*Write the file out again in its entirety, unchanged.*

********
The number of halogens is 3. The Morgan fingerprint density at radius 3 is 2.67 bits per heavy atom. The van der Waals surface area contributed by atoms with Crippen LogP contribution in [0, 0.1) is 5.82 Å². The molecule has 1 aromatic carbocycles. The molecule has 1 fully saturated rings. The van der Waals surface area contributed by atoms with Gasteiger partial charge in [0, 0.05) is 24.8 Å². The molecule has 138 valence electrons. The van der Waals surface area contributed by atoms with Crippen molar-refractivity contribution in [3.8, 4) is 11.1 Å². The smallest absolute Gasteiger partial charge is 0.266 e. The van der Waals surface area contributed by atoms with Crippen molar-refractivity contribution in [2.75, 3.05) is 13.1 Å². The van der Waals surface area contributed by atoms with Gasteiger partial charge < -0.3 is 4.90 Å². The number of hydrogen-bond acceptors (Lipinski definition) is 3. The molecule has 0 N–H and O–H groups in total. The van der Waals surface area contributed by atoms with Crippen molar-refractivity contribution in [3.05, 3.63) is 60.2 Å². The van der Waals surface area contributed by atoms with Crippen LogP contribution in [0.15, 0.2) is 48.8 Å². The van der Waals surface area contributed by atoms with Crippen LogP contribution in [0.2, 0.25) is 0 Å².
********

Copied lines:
The number of halogens is 3. The Morgan fingerprint density at radius 3 is 2.67 bits per heavy atom. The van der Waals surface area contributed by atoms with Crippen LogP contribution in [0, 0.1) is 5.82 Å². The molecule has 1 aromatic carbocycles. The molecule has 1 fully saturated rings. The van der Waals surface area contributed by atoms with Gasteiger partial charge in [0, 0.05) is 24.8 Å². The molecule has 138 valence electrons. The van der Waals surface area contributed by atoms with Crippen molar-refractivity contribution in [3.8, 4) is 11.1 Å². The smallest absolute Gasteiger partial charge is 0.266 e. The van der Waals surface area contributed by atoms with Crippen molar-refractivity contribution in [2.75, 3.05) is 13.1 Å². The van der Waals surface area contributed by atoms with Gasteiger partial charge < -0.3 is 4.90 Å². The number of hydrogen-bond acceptors (Lipinski definition) is 3. The molecule has 0 N–H and O–H groups in total. The van der Waals surface area contributed by atoms with Crippen molar-refractivity contribution in [3.05, 3.63) is 60.2 Å². The van der Waals surface area contributed by atoms with Crippen LogP contribution in [0.15, 0.2) is 48.8 Å². The van der Waals surface area contributed by atoms with Crippen LogP contribution in [0.2, 0.25) is 0 Å².